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View Diary: jury duty (or: Twelve Angry Men, here we come...) (54 comments)

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  •  miscellaneous questions about jury service (1+ / 0-)
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    Thanks for an interesting story.

    I've been called for jury duty at least half a dozen times in my life, and have never been seated on a panel. While I understand they choose jurors they think will help them win their cases...something about the process of jury selection makes it seem anything but fair. My impression is that attorneys and possibly the entire criminal justice system are more interested in winning than they are in getting to the truth of a situation.

    Police interview techniques are designed to be psychologically manipulative and are based on a presumption of guilt. If they are talking to a suspect, they have already decided that suspect is guilty, and don't want to hear anything to the contrary. People see what they want to see. That's called "confirmation bias" - also known as prejudice. Many people - more than anyone realizes - have made false confessions, sometimes to quite horrific crimes, as a result of being subjected to these coercive techniques. I would never take a confession as evidence of anything.

    Another question I have about jury deliberations is based on a study that shows when people are making decisions together in a group, their decisions tend to be less accurate than they are when those same people make decisions alone using the same information. This isn't about peer pressure as a psychological phenomenon, but about actual changes in brain functioning that occur when people are together. The thinking and reasoning part gets weaker - the social part that has to do with getting along takes over. I wonder if juries should do their deliberating independently, rather than discuss a case with one another.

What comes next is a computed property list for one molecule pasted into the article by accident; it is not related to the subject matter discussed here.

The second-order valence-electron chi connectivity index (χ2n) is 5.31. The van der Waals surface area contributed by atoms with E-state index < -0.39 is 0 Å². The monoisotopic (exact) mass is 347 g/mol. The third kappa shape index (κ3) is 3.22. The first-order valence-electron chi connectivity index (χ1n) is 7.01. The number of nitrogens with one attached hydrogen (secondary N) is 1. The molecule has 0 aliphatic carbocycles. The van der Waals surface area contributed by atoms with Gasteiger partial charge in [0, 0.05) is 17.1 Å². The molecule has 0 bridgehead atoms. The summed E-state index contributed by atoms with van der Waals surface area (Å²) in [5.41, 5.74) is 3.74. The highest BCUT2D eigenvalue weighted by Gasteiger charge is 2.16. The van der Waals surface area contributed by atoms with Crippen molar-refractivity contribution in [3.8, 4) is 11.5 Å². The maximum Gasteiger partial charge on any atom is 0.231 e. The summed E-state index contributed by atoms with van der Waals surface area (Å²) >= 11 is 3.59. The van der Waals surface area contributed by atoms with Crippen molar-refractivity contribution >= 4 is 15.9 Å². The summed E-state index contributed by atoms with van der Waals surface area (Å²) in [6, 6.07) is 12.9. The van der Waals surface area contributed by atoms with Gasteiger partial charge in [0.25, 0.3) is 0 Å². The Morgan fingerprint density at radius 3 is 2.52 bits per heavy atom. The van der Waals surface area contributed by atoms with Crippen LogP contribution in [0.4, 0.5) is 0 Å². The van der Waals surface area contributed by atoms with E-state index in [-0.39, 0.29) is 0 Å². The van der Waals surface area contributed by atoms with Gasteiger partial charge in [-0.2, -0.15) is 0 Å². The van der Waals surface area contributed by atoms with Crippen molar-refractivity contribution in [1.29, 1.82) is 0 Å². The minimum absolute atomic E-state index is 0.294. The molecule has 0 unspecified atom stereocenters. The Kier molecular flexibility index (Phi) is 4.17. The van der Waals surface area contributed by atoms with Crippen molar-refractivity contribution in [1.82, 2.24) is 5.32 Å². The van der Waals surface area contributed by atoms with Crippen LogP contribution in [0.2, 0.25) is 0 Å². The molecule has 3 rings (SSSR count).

Another issue is that by law, juries are allowed to find a defendant not guilty if they think the law itself is unjust - but no one ever tells you that. It's a well-kept secret. The courts don't want you to know. I think that's wrong.

    Too many people end up in jail who don't belong there. It's big business. A way to get cheap labor in factories without having to go overseas.

    I also question the notion of free will, because I think some people have more free will than others. The autistic child has less free will than the so-called normal adult, for example. We are not islands, functioning independently. When people do bad things, it is not just the fault of those people, but the result of a dynamic that spreads across the entire culture.

    Glad you had a good experience. I wonder if most people  who serve on juries feel that way.


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